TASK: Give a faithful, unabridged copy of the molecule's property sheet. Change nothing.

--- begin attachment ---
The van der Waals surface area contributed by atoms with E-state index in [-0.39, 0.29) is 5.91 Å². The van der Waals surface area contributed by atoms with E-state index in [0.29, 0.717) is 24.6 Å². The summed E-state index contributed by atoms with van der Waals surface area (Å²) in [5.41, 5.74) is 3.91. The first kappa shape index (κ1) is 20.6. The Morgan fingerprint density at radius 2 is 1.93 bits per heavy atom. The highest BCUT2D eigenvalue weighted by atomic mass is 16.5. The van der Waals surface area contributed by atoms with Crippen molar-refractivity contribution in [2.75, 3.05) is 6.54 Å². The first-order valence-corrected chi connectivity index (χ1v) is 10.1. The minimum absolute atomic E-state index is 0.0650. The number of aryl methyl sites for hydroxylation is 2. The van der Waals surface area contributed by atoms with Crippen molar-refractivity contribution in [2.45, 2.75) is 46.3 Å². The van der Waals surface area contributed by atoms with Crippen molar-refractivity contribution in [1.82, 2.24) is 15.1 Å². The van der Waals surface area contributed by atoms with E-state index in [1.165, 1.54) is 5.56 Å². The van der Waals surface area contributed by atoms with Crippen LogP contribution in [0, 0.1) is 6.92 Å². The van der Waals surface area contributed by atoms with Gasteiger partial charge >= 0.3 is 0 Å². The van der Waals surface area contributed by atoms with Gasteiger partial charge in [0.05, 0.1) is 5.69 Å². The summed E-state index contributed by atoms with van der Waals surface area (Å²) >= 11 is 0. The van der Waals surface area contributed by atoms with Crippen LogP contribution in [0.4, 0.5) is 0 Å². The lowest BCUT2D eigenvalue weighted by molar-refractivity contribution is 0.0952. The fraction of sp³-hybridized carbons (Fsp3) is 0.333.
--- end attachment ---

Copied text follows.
The van der Waals surface area contributed by atoms with E-state index in [-0.39, 0.29) is 5.91 Å². The van der Waals surface area contributed by atoms with E-state index in [0.29, 0.717) is 24.6 Å². The summed E-state index contributed by atoms with van der Waals surface area (Å²) in [5.41, 5.74) is 3.91. The first kappa shape index (κ1) is 20.6. The Morgan fingerprint density at radius 2 is 1.93 bits per heavy atom. The highest BCUT2D eigenvalue weighted by atomic mass is 16.5. The van der Waals surface area contributed by atoms with Crippen molar-refractivity contribution in [2.75, 3.05) is 6.54 Å². The first-order valence-corrected chi connectivity index (χ1v) is 10.1. The minimum absolute atomic E-state index is 0.0650. The number of aryl methyl sites for hydroxylation is 2. The van der Waals surface area contributed by atoms with Crippen molar-refractivity contribution in [2.45, 2.75) is 46.3 Å². The van der Waals surface area contributed by atoms with Crippen molar-refractivity contribution in [1.82, 2.24) is 15.1 Å². The van der Waals surface area contributed by atoms with E-state index in [1.165, 1.54) is 5.56 Å². The van der Waals surface area contributed by atoms with Crippen LogP contribution in [0, 0.1) is 6.92 Å². The van der Waals surface area contributed by atoms with Gasteiger partial charge >= 0.3 is 0 Å². The van der Waals surface area contributed by atoms with Gasteiger partial charge in [0.05, 0.1) is 5.69 Å². The summed E-state index contributed by atoms with van der Waals surface area (Å²) >= 11 is 0. The van der Waals surface area contributed by atoms with Crippen LogP contribution in [0.4, 0.5) is 0 Å². The lowest BCUT2D eigenvalue weighted by molar-refractivity contribution is 0.0952. The fraction of sp³-hybridized carbons (Fsp3) is 0.333.